I'm reading through this forum to try figure out what the best option is... To radiate or remove...

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  • Posted

    Hi,

    Last time it was just a goitre, no graves or hyper.

    Staying on carbimazole wasn't an option he gave me! I thought that staying on this long term wasn't an option. It amazes me that people are told such conflicting things, no wonder there is so much confusion!

    If I could safely stay on tablets I would but I think because of toxic multi nodular goitre they need to do something.

    Just not sure which option to choose.

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  • Posted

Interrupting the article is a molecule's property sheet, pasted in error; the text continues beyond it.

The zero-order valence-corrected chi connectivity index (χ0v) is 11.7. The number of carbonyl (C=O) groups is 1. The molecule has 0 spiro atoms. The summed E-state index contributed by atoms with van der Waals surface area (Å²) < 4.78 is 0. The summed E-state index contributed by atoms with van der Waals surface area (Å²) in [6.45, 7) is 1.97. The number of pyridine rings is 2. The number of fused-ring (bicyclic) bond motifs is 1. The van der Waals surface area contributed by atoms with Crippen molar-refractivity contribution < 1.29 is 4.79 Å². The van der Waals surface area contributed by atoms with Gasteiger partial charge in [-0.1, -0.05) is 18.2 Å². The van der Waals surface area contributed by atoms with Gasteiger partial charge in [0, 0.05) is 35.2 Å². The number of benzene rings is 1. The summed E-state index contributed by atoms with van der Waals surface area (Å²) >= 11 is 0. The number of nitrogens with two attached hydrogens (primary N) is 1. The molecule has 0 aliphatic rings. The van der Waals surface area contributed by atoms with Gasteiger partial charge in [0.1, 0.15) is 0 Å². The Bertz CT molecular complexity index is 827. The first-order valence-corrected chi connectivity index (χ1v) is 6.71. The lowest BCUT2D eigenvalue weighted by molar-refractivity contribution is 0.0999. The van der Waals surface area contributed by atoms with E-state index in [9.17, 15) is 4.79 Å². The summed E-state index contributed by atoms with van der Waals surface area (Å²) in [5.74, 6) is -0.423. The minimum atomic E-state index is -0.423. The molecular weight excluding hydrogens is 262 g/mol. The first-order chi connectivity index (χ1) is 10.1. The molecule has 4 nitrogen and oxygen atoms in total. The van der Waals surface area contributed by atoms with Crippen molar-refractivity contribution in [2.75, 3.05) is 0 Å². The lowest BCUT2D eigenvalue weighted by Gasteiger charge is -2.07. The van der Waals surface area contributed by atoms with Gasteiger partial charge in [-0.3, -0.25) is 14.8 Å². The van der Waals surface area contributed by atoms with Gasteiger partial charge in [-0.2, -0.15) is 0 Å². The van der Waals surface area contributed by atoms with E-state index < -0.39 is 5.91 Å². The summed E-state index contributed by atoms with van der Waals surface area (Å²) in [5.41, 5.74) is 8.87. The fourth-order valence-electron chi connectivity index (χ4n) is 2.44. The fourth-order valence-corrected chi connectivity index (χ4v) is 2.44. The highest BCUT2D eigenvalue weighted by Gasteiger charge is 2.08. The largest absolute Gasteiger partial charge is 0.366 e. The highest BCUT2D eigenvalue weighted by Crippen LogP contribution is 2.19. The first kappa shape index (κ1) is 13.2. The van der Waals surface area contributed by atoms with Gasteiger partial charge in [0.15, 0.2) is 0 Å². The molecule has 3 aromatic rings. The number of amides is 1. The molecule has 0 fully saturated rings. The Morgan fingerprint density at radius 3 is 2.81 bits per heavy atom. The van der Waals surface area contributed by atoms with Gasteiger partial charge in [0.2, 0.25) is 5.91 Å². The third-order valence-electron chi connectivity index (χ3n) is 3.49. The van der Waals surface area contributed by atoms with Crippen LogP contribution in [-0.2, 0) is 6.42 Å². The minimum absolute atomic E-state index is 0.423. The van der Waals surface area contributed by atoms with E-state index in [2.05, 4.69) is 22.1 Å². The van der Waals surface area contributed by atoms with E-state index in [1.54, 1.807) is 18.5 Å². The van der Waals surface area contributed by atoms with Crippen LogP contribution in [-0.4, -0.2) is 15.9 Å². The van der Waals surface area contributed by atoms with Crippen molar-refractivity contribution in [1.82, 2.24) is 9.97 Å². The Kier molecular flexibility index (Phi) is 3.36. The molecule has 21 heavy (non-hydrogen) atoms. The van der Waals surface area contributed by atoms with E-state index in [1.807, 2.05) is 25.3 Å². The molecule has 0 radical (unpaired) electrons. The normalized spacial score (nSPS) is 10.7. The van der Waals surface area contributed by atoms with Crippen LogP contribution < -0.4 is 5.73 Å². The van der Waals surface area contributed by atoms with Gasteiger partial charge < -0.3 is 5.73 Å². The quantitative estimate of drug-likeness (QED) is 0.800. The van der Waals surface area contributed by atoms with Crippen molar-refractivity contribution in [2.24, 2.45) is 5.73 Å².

You need to do your own research, the side effects of RAI can be terrible. As I said because of my genetic makeup surgery isn't an option and my consultant said RAI often fails in someone of my age. Also reasearching side effects of RAI don't bare thinking about. I'm sure there are people who it has worked perfectly for with a small amount of side effects but you must be prepared if you are not one of those. You can stay on carbimazole long term, obviously this mean NHS cost in treatment and medication as ull still need regular blood tests etc to make sure everything is stable, but you must control this, ie, always take medication, be prepared for it to be forever. If u have RAI or surgery ull have to take thyroxine for the rest of your life. I would say surgery is probably better bet than RAI as at least once it's done it's done, RAI may fail. After surgery you will be on thyroxine no longer carbimazole. I'm a single mum of 2 children, I made sure I knew everything so when I went to see consultant I could put things forward to him. You have to do what is right for you in the end, but make sure you know everything so there are no surprises. Best of luck.